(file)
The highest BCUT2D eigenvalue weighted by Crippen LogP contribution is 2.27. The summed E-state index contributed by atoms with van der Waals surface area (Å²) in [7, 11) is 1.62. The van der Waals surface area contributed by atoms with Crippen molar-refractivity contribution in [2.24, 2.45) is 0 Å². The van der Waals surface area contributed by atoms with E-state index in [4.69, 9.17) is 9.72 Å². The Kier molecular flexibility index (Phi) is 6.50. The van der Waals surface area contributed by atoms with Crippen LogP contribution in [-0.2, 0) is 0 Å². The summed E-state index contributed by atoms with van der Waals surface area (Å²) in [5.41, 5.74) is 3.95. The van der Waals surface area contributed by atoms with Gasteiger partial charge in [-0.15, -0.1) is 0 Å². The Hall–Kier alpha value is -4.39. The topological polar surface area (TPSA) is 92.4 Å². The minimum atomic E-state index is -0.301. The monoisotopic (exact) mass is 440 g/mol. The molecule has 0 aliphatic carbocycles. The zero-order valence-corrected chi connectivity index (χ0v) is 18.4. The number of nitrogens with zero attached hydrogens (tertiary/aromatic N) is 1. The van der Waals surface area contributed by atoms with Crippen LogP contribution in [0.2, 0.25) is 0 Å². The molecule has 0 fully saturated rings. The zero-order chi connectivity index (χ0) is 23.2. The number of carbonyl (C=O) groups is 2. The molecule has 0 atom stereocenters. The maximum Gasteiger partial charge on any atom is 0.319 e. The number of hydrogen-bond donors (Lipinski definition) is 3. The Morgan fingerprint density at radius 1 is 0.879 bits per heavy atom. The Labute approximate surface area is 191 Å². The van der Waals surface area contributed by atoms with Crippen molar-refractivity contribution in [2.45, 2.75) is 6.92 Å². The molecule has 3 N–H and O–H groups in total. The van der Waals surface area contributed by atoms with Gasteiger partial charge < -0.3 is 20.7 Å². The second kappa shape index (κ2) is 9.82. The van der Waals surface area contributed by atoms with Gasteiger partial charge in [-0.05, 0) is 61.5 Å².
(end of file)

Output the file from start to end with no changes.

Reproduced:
The highest BCUT2D eigenvalue weighted by Crippen LogP contribution is 2.27. The summed E-state index contributed by atoms with van der Waals surface area (Å²) in [7, 11) is 1.62. The van der Waals surface area contributed by atoms with Crippen molar-refractivity contribution in [2.24, 2.45) is 0 Å². The van der Waals surface area contributed by atoms with E-state index in [4.69, 9.17) is 9.72 Å². The Kier molecular flexibility index (Phi) is 6.50. The van der Waals surface area contributed by atoms with Crippen LogP contribution in [-0.2, 0) is 0 Å². The summed E-state index contributed by atoms with van der Waals surface area (Å²) in [5.41, 5.74) is 3.95. The van der Waals surface area contributed by atoms with Gasteiger partial charge in [-0.15, -0.1) is 0 Å². The Hall–Kier alpha value is -4.39. The topological polar surface area (TPSA) is 92.4 Å². The minimum atomic E-state index is -0.301. The monoisotopic (exact) mass is 440 g/mol. The molecule has 0 aliphatic carbocycles. The zero-order valence-corrected chi connectivity index (χ0v) is 18.4. The number of nitrogens with zero attached hydrogens (tertiary/aromatic N) is 1. The van der Waals surface area contributed by atoms with Crippen LogP contribution in [0.2, 0.25) is 0 Å². The molecule has 0 fully saturated rings. The zero-order chi connectivity index (χ0) is 23.2. The number of carbonyl (C=O) groups is 2. The molecule has 0 atom stereocenters. The maximum Gasteiger partial charge on any atom is 0.319 e. The number of hydrogen-bond donors (Lipinski definition) is 3. The Morgan fingerprint density at radius 1 is 0.879 bits per heavy atom. The Labute approximate surface area is 191 Å². The van der Waals surface area contributed by atoms with Crippen molar-refractivity contribution in [2.45, 2.75) is 6.92 Å². The molecule has 3 N–H and O–H groups in total. The van der Waals surface area contributed by atoms with Gasteiger partial charge < -0.3 is 20.7 Å². The second kappa shape index (κ2) is 9.82. The van der Waals surface area contributed by atoms with Gasteiger partial charge in [-0.05, 0) is 61.5 Å².